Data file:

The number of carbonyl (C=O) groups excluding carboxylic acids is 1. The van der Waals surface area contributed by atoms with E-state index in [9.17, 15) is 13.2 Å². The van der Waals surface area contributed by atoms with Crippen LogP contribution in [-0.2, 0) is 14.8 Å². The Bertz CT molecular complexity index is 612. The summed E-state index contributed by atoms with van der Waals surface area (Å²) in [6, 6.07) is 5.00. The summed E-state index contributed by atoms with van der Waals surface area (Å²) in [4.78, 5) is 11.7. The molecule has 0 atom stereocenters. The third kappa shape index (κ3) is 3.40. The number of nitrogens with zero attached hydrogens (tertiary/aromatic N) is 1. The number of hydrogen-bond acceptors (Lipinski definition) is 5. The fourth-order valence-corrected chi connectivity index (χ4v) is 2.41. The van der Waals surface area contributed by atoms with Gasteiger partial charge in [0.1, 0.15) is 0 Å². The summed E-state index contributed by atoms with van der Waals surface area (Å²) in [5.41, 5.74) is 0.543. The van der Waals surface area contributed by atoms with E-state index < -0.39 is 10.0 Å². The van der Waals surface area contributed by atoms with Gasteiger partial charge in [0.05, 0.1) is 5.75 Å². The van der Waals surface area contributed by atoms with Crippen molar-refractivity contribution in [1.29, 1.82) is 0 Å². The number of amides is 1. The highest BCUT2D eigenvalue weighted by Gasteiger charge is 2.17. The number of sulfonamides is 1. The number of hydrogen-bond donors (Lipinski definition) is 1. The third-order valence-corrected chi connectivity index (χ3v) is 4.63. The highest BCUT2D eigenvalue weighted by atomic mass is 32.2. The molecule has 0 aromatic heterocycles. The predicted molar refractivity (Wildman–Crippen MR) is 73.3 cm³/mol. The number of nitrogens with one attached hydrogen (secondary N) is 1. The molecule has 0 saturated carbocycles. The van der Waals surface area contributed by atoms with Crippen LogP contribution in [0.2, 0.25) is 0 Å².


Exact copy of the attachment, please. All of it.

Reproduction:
The number of carbonyl (C=O) groups excluding carboxylic acids is 1. The van der Waals surface area contributed by atoms with E-state index in [9.17, 15) is 13.2 Å². The van der Waals surface area contributed by atoms with Crippen LogP contribution in [-0.2, 0) is 14.8 Å². The Bertz CT molecular complexity index is 612. The summed E-state index contributed by atoms with van der Waals surface area (Å²) in [6, 6.07) is 5.00. The summed E-state index contributed by atoms with van der Waals surface area (Å²) in [4.78, 5) is 11.7. The molecule has 0 atom stereocenters. The third kappa shape index (κ3) is 3.40. The number of nitrogens with zero attached hydrogens (tertiary/aromatic N) is 1. The number of hydrogen-bond acceptors (Lipinski definition) is 5. The fourth-order valence-corrected chi connectivity index (χ4v) is 2.41. The van der Waals surface area contributed by atoms with Gasteiger partial charge in [0.1, 0.15) is 0 Å². The summed E-state index contributed by atoms with van der Waals surface area (Å²) in [5.41, 5.74) is 0.543. The van der Waals surface area contributed by atoms with E-state index < -0.39 is 10.0 Å². The van der Waals surface area contributed by atoms with Gasteiger partial charge in [0.05, 0.1) is 5.75 Å². The van der Waals surface area contributed by atoms with Crippen molar-refractivity contribution in [1.29, 1.82) is 0 Å². The number of amides is 1. The highest BCUT2D eigenvalue weighted by Gasteiger charge is 2.17. The number of sulfonamides is 1. The number of hydrogen-bond donors (Lipinski definition) is 1. The third-order valence-corrected chi connectivity index (χ3v) is 4.63. The highest BCUT2D eigenvalue weighted by atomic mass is 32.2. The molecule has 0 aromatic heterocycles. The predicted molar refractivity (Wildman–Crippen MR) is 73.3 cm³/mol. The number of nitrogens with one attached hydrogen (secondary N) is 1. The molecule has 0 saturated carbocycles. The van der Waals surface area contributed by atoms with Crippen LogP contribution in [0.2, 0.25) is 0 Å².